While these studies are instructive, it is difficult to distinguish how much of the association between a noun and male/female gender attributes is due directly to language and how much is due to cultural conventions. Consider, for example, the fairy tale about a bewitched frog, waiting to be kissed in order to turn back into a human. In the English version of this tale, widely known from a Disney animated film, a princess kisses a frog who turns into Prince Charming. In this case, the masculinity of the frog cannot come from grammatical gender of the noun that denotes the amphibian, as English has no grammatical gender except in third person singular pronouns. And while the words for ‘frog’ are masculine in some other European languages, such as German der Frosch, as well as in Hebrew (tsfarde’a), this is not the case in Romance languages. In both Italian and Spanish, ‘frog’ is la rana, a feminine noun. Localization experts who translated the Disney film into these languages used a different word in each case in order to preserve the gender roles: in the Italian rendition, a masculine diminutive il ranocchio ‘the froggy’ is used, whereas the Spaniards translated the tale as the Princess and el sapo, a different, grammatically masculine type of amphibian (‘toad’). In French, the same problem arises since the word for ‘frog’ is also feminine: la grenouille. In most French renditions of the fairy tale the character is typically referred to as le Roi Grenouille (‘the King Frog’), using a grammatically masculine noun for ‘king’. However, the Disney film title was translated as La Princesse et la Grenouille, ‘the Princess and the [feminine] Frog’, apparently causing little if any bewilderment among French viewers. The situation was quite different, however, with Russian viewers. In their language, the word for ‘frog’, ljaguška, is also feminine, as is the word for ‘toad’, žaba, making the Spanish strategy of substituting a related species impossible. The Russian diminutive ljagušonok is appropriately masculine, but it has a strong negative connotation, inappropriate for an enchanted princely character. Thus, the Russian version of the Disney film was titled Printsessa i ljaguška ‘Princess and [feminine] frog’. But unlike the French, some Russian viewers were rather baffled—yet their befuddlement was mostly due to the fact that in the Russian version of the fairy tale, the enchanted frog is really a princess, not a prince! Traditionally, she is referred to as Tsarevna-ljaguška ‘Princess-frog’ and is kissed by a male character, Ivan-tsarevich, Ivan the Prince. This version also seems to suit the established gender roles in Russia, where it is the man who seeks out his bride, not the other way around.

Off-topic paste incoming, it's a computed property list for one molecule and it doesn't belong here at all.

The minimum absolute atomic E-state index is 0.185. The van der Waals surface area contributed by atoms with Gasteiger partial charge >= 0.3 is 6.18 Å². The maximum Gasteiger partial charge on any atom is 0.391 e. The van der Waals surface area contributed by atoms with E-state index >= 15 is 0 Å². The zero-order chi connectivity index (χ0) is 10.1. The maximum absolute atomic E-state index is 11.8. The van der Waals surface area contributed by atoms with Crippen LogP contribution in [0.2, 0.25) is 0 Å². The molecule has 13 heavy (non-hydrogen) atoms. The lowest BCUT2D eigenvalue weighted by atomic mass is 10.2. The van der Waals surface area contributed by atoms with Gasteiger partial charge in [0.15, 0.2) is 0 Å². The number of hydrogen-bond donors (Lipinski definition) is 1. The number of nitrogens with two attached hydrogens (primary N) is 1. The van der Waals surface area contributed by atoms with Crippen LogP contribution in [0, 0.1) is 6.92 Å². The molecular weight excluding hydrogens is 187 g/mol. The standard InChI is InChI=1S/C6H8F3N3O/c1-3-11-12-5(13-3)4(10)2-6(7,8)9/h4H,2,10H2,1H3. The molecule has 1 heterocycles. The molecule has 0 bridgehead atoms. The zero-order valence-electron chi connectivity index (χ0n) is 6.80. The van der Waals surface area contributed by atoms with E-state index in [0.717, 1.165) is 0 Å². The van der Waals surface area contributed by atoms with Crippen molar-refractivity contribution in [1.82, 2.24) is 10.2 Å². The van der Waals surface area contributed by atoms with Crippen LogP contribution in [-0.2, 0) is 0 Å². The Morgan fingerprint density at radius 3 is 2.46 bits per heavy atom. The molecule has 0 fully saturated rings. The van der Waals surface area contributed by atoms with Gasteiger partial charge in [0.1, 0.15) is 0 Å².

Just how persistent such traditional gender stereotypes are is revealed by a simple experiment involving Google Translate, originally conducted by David Pesetsky of MIT. Pesetsky took some simple sentences in English with verbs in the past tense and attempted to translate them (using Google Translate) into Russian, where past tense verbs, which are historically participles, show agreement with the subject in gender. Since the actions in those sentences (see the image on the left) presuppose a human agent, we expect them to apply either to males or females, and the form of the verb in Russian can in principle be either masculine or feminine, depending on the intended referent. But which gender did Google Translate pick in each case? Because Google Translate uses statistical methods rather than linguistic analysis, whether a masculine or feminine form of the verb is chosen depends on the stereotypical gender roles. For example, I worked in the factory is translated using a masculine verb, whereas I worked in the school shows up with a feminine verb. Similarly, I built a house appears in the masculine, whereas I sewed a dress in the feminine. Such gender stereotypes concern not just most typical occupations, but also preferred hobbies, typical house chores, and even food consumption patterns. The sentence I studied mathematics gets a masculine verb, whereas I studied art is translated with a feminine verb. Similarly, Google Translate views ‘cleaning the garage’ as a mostly male activity and ‘cleaning the house’ as a female activity. Women who own dogs may disagree with the assertion that ‘wash the dog’ is something done predominantly by men, but would you expect Google Translate to choose a masculine verb when translating I washed the children? As difficult as it is for feminists to swallow, Google Translate renders I ate meat with the masculine form of the verb and I ate a salad with the feminine form. If Google Translate’s choices of verb forms are to be taken seriously, men are workaholics who worry about their “smarts”, while women like to spend their time on more light-hearted activities while worrying about their looks; hence, I loved to work and I was stupid are translated in the masculine and I loved to dance and I was ugly in the feminine. In this stereotypical world, men have more gravitas: they ‘laugh’, while women ‘giggle’.*